This Court has both the inherent and statutory authority to sanction both attorneys and litigants. Chambers v. NASCO, Inc., 501 U.S. 32 (1991) ; In re Walker, 532 F.3d 1304 (11th Cir. 2008) ; Byrne v. Nezhat, 261 F.3d 1075, 1121 (11th Cir. 2001) ; 11 U.S.C. § 105(a). Sanctions under the court’s inherent powers can be assessed when a party has acted in bad faith, vexatiously, wantonly, or for oppressive reasons, has delayed or disrupted litigation, or has taken actions in the litigation for an improper purpose. Chambers, 501 U.S. at 45-46 . “A finding of bad faith is warranted where an attorney knowingly or recklessly raises a frivolous argument, or argues a meritorious claim for the purpose of harassing an opponent. A party also demonstrates bad faith by delaying or disrupting litigation or hampering of a court order.” Walker, 532 F.3d at 1309 . Section 105 of the Bankruptcy Code expressly grants this Court the independent statutory authority to “carry out the provisions of” the Code through “any order, process, or judgment that is necessary or appropriate.” 11 U.S.C. § 105(a).

Here, it is clear from the facts in the record in this case and the involuntary chapter 11 bankruptcy cases that Mr. Zeltser acted improperly and in bad faith in filing the voluntary chapter 7 bankruptcy case for LR12. First, Mr. Zeltser knew of the pending ownership and control dispute which cast doubt as to the corporate authority to file the voluntary chapter 7 bankruptcy case for LR12. Mr. Zeltser himself appeared before this Court in the then-pending involuntary chapter 11 bankruptcy cases, acknowledged the ownership dispute and specifically asked this Court to adjudicate that dispute. However, while the issues were pending before the Court, and prior to their adjudication, Mr. Zeltser filed the voluntary chapter 7 case for LR12. As it turns out, pursuant to this Court’s order in the involuntary chapter 11 case, he lacked the corporate authority to do so. His actions in filing the voluntary chapter 7 petition when he did amount to bad faith and sanctions are appropriate pursuant to this Court’s inherent power. See Matter of Yorkshire, LLC, 540 F.3d 328 (5th Cir. 2008) ; see also Chitex Commc’n, Inc. v. Kramer, 168 B.R. 587 (Bankr. S.D. Tex. 1994) . Mr. Zeltser’s attempts to distinguish the instant case from the foregoing cases are unavailing. As the Eleventh Circuit recently opined in affirming this Court’s ownership decision against Mr. Zeltser’s clients, there were no genuine issues of material fact as to the ownership of LR12. In re Fisher Island Investments, Inc., Case No. 12-15595, ___ F.3d ___, *49 (11th Cir. Feb. 20, 2015).

Moreover, the Court finds that the filing itself was for the improper purpose of delaying an imminent adverse ruling on ownership and control of LR12 in both the New York state court action and the involuntary chapter 11 bankruptcy case. See, e.g., In re Piazza, 719 F.3d 1253 (11th Cir. 2013) ; General Trading Inc. v. Yale Materials Handling Corp., 119 F.3d 1485, 1501-02 (11th Cir. 1997) ; In re Phoenix Picadilly, Ltd., 849 F.2d 1393 (11th Cir. 1988) ; see also Bankruptcy Rule 9011. Toward that end, Mr. Zeltser engaged in forum shopping. He collaborated with the petitioning creditors in orchestrating the filing of the involuntary chapter 11 bankruptcy petitions in Florida, and he attempted unsuccessfully to remove the New York state court action to this district. Finally, Mr. Zeltser filed the voluntary chapter 7 bankruptcy case in New York — while the involuntary chapter 11 cases were still pending before this Court and the issue of ownership was being litigated here. Although Mr. Zeltser states his purpose in filing the voluntary chapter 7 bankruptcy case was to protect the “legitimate” creditors of LR12, that remedy was already available and in place in the pending involuntary chapter 11 bankruptcy. The Court finds Mr. Zeltser’s statements ring hollow. He is simply not believable. Accordingly, the Court gives no weight to Mr. Zeltser’s ex post facto argument. In re Better Care, Ltd., 97 B.R. 405, 409 (Bankr. N.D. Ill. 1989) (if “it smells like bad faith, it’s got to be bad faith”). This Court believes that Mr. Zeltser’s filing of the voluntary chapter 7 bankruptcy petition in New York, while the involuntary chapter 11 case was pending in Florida, was in bad faith for an improper purpose and sanctions against Mr. Zeltser are appropriate under the circumstances.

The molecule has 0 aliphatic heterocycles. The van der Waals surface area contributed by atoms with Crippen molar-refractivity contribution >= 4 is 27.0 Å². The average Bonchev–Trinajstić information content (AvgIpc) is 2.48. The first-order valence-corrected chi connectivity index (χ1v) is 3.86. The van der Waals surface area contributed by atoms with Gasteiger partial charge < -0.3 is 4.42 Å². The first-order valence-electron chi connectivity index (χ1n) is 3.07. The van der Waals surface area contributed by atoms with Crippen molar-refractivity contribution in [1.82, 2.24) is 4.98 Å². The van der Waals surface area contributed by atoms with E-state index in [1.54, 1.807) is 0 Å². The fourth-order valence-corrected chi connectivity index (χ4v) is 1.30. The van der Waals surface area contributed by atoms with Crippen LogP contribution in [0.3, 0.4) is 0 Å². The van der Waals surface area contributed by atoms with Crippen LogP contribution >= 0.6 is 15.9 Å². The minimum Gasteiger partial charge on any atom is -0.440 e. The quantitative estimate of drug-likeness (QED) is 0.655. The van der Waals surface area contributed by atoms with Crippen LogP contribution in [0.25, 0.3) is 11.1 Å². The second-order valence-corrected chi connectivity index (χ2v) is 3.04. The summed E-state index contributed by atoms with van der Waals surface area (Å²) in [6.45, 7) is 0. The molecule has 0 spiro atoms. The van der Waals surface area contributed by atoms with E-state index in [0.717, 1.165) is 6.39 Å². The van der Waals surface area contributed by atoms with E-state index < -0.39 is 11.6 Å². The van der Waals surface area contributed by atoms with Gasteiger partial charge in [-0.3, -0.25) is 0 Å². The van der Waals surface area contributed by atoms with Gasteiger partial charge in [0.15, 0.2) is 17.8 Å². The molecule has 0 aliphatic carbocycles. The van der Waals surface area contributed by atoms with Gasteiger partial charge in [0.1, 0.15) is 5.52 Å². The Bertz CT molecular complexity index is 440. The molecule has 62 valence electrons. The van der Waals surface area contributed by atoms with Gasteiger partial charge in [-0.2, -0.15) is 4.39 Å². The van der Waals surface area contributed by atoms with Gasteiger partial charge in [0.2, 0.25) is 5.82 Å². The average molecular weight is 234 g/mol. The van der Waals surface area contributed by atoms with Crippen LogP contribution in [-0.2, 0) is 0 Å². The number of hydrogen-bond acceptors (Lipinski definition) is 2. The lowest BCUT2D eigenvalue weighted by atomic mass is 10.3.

At the hearing, Mr. Zeltser argued that he had been released of all claims for sanctions against him pursuant to a partial settlement and release entered into in the involuntary case of Fisher Island Investments, Inc., Case No. 11-17047-BKC-AJC. The Court is familiar with the settlement and release and does not believe that the settlement and release releases Mr. Zeltser from an award of sanctions against him in this case. The Court has reviewed paragraph 3 of the Obligations, as directed by Mr. Zeltser, but does not find that it supports Mr. Zeltser’s position.

Therefore, it is —

ORDERED AND ADJUDGED that the Motion is GRANTED with respect to Mr. Zeltser as follows:

1. The Court will conduct an evidentiary hearing on April 30, 2015 at 3:00 p.m. at the United States Bankruptcy Court, C. Clyde Atkins U.S. Courthouse, 301 North Miami Avenue, in Courtroom 7, Miami, Florida 33128 to consider the appropriate sanctions to award against Mr. Zeltser, including the amount of any monetary sanctions.

2. To the extent the Motion seeks sanctions against the other parties that caused the filing of the LR12 voluntary chapter 7 bankruptcy case, the Court reserves ruling until the conclusion of an evidentiary hearing on the issue of liability for sanctions as to each of these parties, which evidentiary hearing will be held on June 11, 2015 at 3:00 p.m. at United States Bankruptcy Court, C. Clyde Atkins U.S. Courthouse, 301 North Miami Avenue, in Courtroom 7, Miami, Florida 33128.

3. The parties to the evidentiary hearings referenced in this Order are authorized to conduct discovery in advance of the evidentiary hearing pursuant to Bankruptcy Rule 9014.

4. The Court retains jurisdiction over all parties with respect to any matters, claims, or rights arising from or related to the implementation and interpretation of this Order.